Really great. But I have to say, we should never leave it up to Americans to criticize British humor. We didn’t inherit enough of it from them, unfortunately. Funniest people on earth. Well played.

Cate Trotter

This is a smart little tie-up between the two brands. John Lewis must realise that not everyone is in love with its Christmas ads, even if they have become a holiday staple, so gently poking fun at them via its sister brand is a great way to get those people on side. It also cross-promotes John Lewis to Waitrose customers, and ensures that its ad is seen as widely as possible. It’s a clever strategic move and one that paints both brands in a good light.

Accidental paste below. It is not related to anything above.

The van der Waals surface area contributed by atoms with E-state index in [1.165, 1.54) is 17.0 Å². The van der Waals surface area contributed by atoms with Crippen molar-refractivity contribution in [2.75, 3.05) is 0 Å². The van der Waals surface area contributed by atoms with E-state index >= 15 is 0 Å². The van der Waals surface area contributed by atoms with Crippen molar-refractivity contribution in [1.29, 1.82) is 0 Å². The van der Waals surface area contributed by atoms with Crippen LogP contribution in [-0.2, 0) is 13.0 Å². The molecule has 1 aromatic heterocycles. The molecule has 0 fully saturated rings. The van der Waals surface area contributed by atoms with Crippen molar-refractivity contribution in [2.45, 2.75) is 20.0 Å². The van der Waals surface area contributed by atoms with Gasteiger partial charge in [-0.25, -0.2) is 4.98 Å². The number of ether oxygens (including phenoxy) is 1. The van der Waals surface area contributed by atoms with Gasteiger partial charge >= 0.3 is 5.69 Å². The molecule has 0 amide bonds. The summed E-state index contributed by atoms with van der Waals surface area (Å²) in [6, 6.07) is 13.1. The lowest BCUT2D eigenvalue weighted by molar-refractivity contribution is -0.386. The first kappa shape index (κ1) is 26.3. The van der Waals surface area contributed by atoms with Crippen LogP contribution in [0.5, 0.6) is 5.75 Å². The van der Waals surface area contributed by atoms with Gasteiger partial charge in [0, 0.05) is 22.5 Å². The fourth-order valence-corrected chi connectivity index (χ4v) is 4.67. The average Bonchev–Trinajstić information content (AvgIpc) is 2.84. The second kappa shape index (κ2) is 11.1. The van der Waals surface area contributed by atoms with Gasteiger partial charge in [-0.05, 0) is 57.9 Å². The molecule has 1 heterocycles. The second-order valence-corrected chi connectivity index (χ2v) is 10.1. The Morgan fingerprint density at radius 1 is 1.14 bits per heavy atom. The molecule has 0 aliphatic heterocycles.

Craig Sundstrom

My thought is that it’s a tie-in only to the extent that one is familiar with the JL spot … it can be viewed as a stand alone spot as well, which is how I think most of the commenters here would view it, since they’re not in the UK and would be unfamiliar with the former (but for it being shown here).

As for the Lewis spot — not that it was asked, but I find it hard not to comment: we’ve seen criticism here about (seemingly) self-indulgent ads done more as vanity projects from the agencies than as effective marketing, and I think we have the apotheosis here.

"It's always productive to be able to laugh at yourself. Makes you real ... Good work."
"...the Waitrose spot is clearly a one-view commercial. Once you’ve got the joke it isn’t going to get any funnier the second time around."
"Putting my agency hat on, these spots are clearly very different target audiences and creative briefs — but how fun that they ping off each other!"